Left Behind: Hattie Durham is a hot, sexy, hypersexualized young woman who is apparently totally unaware that her stable-seeming, boring, humorless, staid, middle-aged pilot boyfriend-wannabe is actually totally married with kids. All we know about her is that she is fiendishly crazy about the old band U2 and will happily offer her body in thanks for getting tickets to see them–and doesn’t even wonder why a guy like Rayford would care about an 80s pop band that hasn’t been relevant in 20 years. It’s hard to imagine this sort of drama occurring anywhere but in a fundagelical’s sex-obsessed imagination of what non-believers’ love lives look like. When Rayford Steele accidentally lets slip that he’s married, Hattie drops him like a rock in mid-disaster and acts pissed at him the rest of the movie–because women obviously have priorities when a plane’s about to crash and civilization as we know it has ended. (Slacktivist, in his outstanding series dissecting the books, has beautifully analyzed the sick dynamics at work between Hattie, who is a sort of personification of All Women Who Are Not Believers for fundagelicals to bash and pile misfortune upon, and the uber-manly and later uber-Christlike Rayford.)
A Strangely Helpful Passenger.
Airplane!: One of the passengers, Dr. Rumack, keeps everybody corralled and moving in the right directions mentally. He’s the one who diagnoses the illness that struck down so many people on the flight, and he’s the one who keeps the flight crew’s spirits up. But don’t call him Shirley. Flight-disaster movies always need at least one doctor, and usually he (or she, or they, as in an episode of House) will be strangely helpful.
Left Behind: Buck Williams is a nonfiction author who seems to favor covering natural disasters. He’s just a passenger on the plane when “God” disappears all the children and TRUE CHRISTIANS™. We are told that he’s got a real gift for organizing and calming down hysterical groups of people, though his actions don’t really support that idea. He’s here primarily because Rayford has to fly the plane; otherwise, the dialogue and behaviors of the two men are identical.
A Secondary Stewardess Who Isn’t Quite On Board With All This.
Airplane!: Randy is a hot blonde stewardess who, while capable and competent, is having a lot of trouble dealing with her own imminent demise. I mean, she doesn’t even have a husband!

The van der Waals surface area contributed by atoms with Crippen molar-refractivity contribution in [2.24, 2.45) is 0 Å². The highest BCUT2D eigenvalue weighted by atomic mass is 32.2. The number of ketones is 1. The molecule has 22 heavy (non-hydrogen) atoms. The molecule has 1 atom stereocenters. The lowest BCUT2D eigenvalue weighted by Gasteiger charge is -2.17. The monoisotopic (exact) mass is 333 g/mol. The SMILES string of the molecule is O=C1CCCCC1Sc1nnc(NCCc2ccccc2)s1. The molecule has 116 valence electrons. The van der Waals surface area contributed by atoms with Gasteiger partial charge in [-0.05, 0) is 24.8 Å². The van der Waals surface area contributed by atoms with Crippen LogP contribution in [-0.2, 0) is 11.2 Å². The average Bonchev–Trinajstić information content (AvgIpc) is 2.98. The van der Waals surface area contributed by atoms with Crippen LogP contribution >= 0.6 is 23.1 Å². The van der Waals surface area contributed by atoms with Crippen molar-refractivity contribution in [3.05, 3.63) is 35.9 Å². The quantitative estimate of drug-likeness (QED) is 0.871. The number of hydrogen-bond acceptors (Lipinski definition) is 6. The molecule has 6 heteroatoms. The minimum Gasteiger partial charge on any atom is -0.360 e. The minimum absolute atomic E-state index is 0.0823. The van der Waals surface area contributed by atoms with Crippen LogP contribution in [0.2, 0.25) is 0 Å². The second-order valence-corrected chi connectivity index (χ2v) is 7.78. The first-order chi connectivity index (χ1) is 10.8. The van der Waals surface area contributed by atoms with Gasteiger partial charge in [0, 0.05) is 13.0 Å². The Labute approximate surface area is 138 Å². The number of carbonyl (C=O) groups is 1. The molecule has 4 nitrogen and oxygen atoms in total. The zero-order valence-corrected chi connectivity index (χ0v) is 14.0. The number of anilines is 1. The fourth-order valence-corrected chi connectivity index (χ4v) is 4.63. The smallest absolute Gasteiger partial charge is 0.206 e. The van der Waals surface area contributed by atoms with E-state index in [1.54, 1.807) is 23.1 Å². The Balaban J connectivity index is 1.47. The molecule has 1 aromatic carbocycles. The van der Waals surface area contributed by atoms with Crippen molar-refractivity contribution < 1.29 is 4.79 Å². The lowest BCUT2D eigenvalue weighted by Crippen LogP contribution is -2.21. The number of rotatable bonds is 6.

Left Behind: I have no idea what the other female stewardess’ name is (Kimmy? I don’t know), but she is neither hot nor blonde and she’s there to do a job for Jesus, which she does competently and without fanfare or hoopla. Her limited screen time is mostly spent disapproving at Hattie and Rayford. She’s there mostly so the crew can find her “left behind” Jesus-jewelry.
A Calculatedly-Diverse Bunch of Passengers.
Airplane!: Casting includes people of color, white people, old people, kids, even a Hindu and a pair of robed Hare Krishnas. They’re all pretty interesting and all have facets that mark them as atypical for their appearance–the jive-talking black men are actually quite philosophical and introspective (and when a translator for their speech is needed, the actress who played Beaver Cleaver’s mom shows up to help); a sweet, moralistic little old lady does a line of cocaine to prepare for the crash; the Hare Krishnas are eager to enjoy a flight without fussing about religion; a well-dressed little girl is shockingly precocious (and again, I cut some slack here for the era in it was made). The only group not represented is little people, and given the chaos onscreen I might be wrong about that.
Left Behind: This movie goes Airplane! one better and includes a little person. Naturally, all of the people given screen time are caricatures of what fundagelicals think of those groups. The socialite is a poor little rich girl who does drugs; the rich non-Christian businessman is a rich Texas-looking kabillionaire who is wedded to greed and lust; the sports-player’s babymama is a ghetto queen of sorts; a fat black Christian dude is chortling and jolly as he rips into junk food before the plane’s even taken off. Even the Muslim is of the benevolent kind that Pentecostals back in my day imagined most Muslims were like–fervent, nice, gentle-hearted; his only real crime is not saying the right name during his prayers. There are no surprises here.Attempts at Humor.